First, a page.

I will feed it but I won’t cook for it. Not yet; not until it howls. And then....Then I will bake it a pie.
Each week a group of Revlers meets in our Reflective Writing Group to read and discuss a poem, and then write to a prompt. This week, the poem was The Thing Is, by Ellen Bass, and our writing prompt was “write about something you can no longer stomach.”
I have no stomach for dating.
Love, maybe, but it had better come find me,
because I am sick of looking for it.
I hope it’s like a cat, and if I ignore it long enough its tail will swoosh
around my ankles, unbidden.
It will meow for its dinner,
and I will coolly open some food.
I will feed it but I won’t cook for it.
Not yet; not until it howls.
Then I will bake it a pie.
I love my sister who lost
her husband, and later gained
and lost seventy pounds.
Now, thirteen are back
during the pandemic.
She has been suicidal before,
the grey agony of a rock
trying to feel, standing on
the windowsill of the sixth
on 21st street. She shook
the bottle of pills before
she let me take them from her.
Now, I prove my love to my sister
daily, the violet grief
I house in my own body,
my ears ringing from it,
not even my own grief.
I have borrowed her sadness,
pushed in both of us to the bottom
of our hearts, all we had sorrow
for, our cells banging inside
When nausea was daily and minute by minute
my stomach clutched
and I reeled and wondered at the miracle that grief and shock and loss
could make me actually physically ill.
and even if I wanted to -- talk, convene, appeal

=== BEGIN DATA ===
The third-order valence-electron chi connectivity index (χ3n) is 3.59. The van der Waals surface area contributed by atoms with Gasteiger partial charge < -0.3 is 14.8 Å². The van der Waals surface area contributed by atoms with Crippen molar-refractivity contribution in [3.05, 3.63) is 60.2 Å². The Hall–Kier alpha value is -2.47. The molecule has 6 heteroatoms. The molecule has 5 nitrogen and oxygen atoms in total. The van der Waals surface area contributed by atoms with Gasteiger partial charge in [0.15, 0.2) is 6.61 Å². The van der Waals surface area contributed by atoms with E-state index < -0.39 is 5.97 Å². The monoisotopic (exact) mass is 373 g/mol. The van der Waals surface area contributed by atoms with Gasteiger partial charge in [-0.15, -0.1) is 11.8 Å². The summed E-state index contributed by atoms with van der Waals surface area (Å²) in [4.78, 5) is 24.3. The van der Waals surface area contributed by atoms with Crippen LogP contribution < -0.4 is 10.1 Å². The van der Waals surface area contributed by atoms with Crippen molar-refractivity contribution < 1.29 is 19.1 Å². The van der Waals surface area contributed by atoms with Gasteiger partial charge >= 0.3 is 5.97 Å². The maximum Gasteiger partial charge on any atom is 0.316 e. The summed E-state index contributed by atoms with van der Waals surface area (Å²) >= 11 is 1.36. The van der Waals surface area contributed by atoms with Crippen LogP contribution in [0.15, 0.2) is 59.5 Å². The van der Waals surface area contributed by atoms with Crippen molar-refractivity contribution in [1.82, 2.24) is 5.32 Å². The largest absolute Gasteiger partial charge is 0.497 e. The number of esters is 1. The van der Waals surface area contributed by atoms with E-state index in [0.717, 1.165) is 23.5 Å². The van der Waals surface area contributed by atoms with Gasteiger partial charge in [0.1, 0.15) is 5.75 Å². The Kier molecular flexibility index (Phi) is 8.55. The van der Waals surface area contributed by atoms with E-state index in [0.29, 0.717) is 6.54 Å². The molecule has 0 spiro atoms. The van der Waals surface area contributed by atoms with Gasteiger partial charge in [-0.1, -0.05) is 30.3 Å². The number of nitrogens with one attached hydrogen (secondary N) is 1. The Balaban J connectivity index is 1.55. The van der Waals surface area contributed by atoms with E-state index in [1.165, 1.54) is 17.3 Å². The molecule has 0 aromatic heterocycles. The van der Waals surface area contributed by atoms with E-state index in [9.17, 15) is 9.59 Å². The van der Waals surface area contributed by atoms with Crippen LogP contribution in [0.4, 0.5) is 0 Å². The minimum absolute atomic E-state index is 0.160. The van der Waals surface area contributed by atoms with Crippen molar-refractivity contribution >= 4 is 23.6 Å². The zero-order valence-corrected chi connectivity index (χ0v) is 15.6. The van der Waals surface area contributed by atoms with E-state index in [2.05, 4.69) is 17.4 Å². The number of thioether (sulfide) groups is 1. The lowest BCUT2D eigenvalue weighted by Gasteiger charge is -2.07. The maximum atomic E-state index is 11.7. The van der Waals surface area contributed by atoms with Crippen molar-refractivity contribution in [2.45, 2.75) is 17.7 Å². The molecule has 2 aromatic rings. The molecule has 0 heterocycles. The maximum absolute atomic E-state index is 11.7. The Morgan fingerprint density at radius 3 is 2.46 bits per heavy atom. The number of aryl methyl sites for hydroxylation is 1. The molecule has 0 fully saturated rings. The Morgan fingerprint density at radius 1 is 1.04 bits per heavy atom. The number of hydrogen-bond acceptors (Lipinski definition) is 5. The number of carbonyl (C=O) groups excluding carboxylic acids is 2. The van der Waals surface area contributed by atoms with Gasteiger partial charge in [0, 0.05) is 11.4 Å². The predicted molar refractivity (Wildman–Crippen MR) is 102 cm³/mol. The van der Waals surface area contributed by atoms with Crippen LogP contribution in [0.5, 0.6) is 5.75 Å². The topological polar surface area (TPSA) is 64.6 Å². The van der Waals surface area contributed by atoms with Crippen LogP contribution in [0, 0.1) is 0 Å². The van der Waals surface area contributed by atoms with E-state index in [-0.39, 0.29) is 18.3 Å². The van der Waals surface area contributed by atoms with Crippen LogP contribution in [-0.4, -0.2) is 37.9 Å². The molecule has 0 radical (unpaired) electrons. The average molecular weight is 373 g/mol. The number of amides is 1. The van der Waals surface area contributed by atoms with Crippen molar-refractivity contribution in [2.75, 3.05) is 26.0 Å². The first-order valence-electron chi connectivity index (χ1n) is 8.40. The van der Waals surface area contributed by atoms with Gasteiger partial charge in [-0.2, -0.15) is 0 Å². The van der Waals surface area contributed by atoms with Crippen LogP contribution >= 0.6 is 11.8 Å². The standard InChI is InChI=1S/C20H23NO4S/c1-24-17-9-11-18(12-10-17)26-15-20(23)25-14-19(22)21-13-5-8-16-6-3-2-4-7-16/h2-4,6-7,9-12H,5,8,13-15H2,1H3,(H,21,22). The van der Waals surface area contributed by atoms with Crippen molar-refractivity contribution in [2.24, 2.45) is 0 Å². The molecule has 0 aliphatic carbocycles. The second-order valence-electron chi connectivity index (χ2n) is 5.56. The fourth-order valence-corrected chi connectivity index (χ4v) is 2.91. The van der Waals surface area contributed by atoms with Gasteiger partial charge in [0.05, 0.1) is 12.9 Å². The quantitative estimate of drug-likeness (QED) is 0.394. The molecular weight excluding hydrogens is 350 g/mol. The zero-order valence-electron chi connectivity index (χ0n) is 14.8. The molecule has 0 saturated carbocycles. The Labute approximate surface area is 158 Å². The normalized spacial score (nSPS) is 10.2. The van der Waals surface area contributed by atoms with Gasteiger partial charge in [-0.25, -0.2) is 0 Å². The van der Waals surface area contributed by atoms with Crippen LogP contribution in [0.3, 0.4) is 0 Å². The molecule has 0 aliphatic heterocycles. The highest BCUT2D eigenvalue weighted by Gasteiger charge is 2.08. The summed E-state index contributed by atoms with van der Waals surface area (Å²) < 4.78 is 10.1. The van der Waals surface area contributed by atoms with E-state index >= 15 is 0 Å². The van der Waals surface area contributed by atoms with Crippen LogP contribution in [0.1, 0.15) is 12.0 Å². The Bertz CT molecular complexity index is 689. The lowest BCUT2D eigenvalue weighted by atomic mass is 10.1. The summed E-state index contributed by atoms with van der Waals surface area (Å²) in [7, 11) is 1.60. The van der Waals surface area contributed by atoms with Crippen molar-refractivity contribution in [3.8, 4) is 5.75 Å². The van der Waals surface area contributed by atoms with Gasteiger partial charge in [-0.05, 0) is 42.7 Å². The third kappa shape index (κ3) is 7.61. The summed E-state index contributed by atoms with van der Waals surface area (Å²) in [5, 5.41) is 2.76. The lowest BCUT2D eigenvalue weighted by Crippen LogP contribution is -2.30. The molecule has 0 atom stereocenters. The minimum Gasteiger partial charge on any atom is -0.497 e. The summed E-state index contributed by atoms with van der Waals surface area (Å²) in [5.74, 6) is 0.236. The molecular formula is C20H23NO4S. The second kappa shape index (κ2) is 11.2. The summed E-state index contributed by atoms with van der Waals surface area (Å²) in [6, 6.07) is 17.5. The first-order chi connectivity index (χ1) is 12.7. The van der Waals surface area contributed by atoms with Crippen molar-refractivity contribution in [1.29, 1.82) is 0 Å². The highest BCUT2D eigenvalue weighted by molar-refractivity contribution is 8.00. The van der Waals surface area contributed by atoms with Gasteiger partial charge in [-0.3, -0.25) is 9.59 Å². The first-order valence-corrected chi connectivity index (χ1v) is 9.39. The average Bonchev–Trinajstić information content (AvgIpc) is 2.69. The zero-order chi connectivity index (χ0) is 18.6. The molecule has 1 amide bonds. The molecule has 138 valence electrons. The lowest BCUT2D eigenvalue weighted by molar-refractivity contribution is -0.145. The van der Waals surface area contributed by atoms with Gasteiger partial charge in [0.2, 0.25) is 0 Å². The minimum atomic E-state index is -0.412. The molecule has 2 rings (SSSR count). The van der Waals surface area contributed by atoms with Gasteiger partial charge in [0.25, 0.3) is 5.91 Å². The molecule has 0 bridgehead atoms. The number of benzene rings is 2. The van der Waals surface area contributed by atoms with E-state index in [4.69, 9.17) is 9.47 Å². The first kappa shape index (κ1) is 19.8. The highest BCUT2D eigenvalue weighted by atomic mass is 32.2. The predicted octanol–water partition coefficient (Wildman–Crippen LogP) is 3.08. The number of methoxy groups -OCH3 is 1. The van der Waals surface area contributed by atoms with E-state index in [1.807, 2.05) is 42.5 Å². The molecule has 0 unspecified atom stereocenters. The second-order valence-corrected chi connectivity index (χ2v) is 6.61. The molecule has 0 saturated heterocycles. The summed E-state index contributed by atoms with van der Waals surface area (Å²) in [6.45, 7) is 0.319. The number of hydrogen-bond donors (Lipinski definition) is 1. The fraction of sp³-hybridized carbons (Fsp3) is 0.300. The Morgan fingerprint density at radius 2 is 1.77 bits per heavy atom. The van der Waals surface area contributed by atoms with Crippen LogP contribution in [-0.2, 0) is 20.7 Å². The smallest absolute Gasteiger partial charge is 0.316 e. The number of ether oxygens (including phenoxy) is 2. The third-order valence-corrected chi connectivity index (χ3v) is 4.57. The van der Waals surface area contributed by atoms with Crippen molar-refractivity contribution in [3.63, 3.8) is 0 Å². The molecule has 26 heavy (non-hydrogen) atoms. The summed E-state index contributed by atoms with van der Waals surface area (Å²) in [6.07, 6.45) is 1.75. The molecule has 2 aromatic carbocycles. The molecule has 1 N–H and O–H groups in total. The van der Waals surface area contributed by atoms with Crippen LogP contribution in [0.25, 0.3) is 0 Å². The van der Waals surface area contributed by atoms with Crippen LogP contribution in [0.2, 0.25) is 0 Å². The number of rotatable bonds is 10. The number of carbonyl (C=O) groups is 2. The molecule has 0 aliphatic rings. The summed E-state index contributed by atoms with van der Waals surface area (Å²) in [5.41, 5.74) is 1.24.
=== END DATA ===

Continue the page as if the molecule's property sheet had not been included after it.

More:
meet, make eye contact --
my stomach wouldn't let me
& I had to take care of it. First.
And again, thwack!
I was driving, and had been drinking, and we were screaming at each other.
The end of this long relationship had been coming for a long time.
(is it always that way?)
I was only going 20mph or so, up a slight hill, when suddenly
I heard the pop,
and then there was blood everywhere.
On my dress, on the steering wheel, on my hands.
He’d made a huge meaty fist, those hands I’d so loved, and punched me, twice.
I was finally done.
I am 12 years old, pre-pubescent still but so sure of my wisdom and maturity. I have to see my grandmother every week, and every week it fills me with dread.
Walking into her below grade apartment, a must clings to the walls that she can't scrape clean.
She is so often sick, and often she can't let me in. She calls to me from her bed---Precious - come give me a kiss.
How I detest the way she calls me "Pre-ciii-ousss."
She cooks up a scheme to further ensnare me. She uses her home health aide funds to hire me to help her. I go to the city office to get a special permit to work for her since I am underage. I will do dishes she says, she trusts me to not chip her good china. You help me any way she says, why not get paid for it? I think I will sweep her floors and fold her laundry. She teaches me to iron.
One day she says, I need you to help me wash. I can't reach my back.
She peels off her blouse, hands me a wet washcloth, turns her back to me. She needs me to unhook her bra.
I get nauseous from the sour smell under her breasts. Her yeasty back is pale and covered in a light sheen of sweat. I have no stomach for it and it haunts me for weeks.
Interested in writing for our blog, The Reveler?
Email [email protected] with your idea.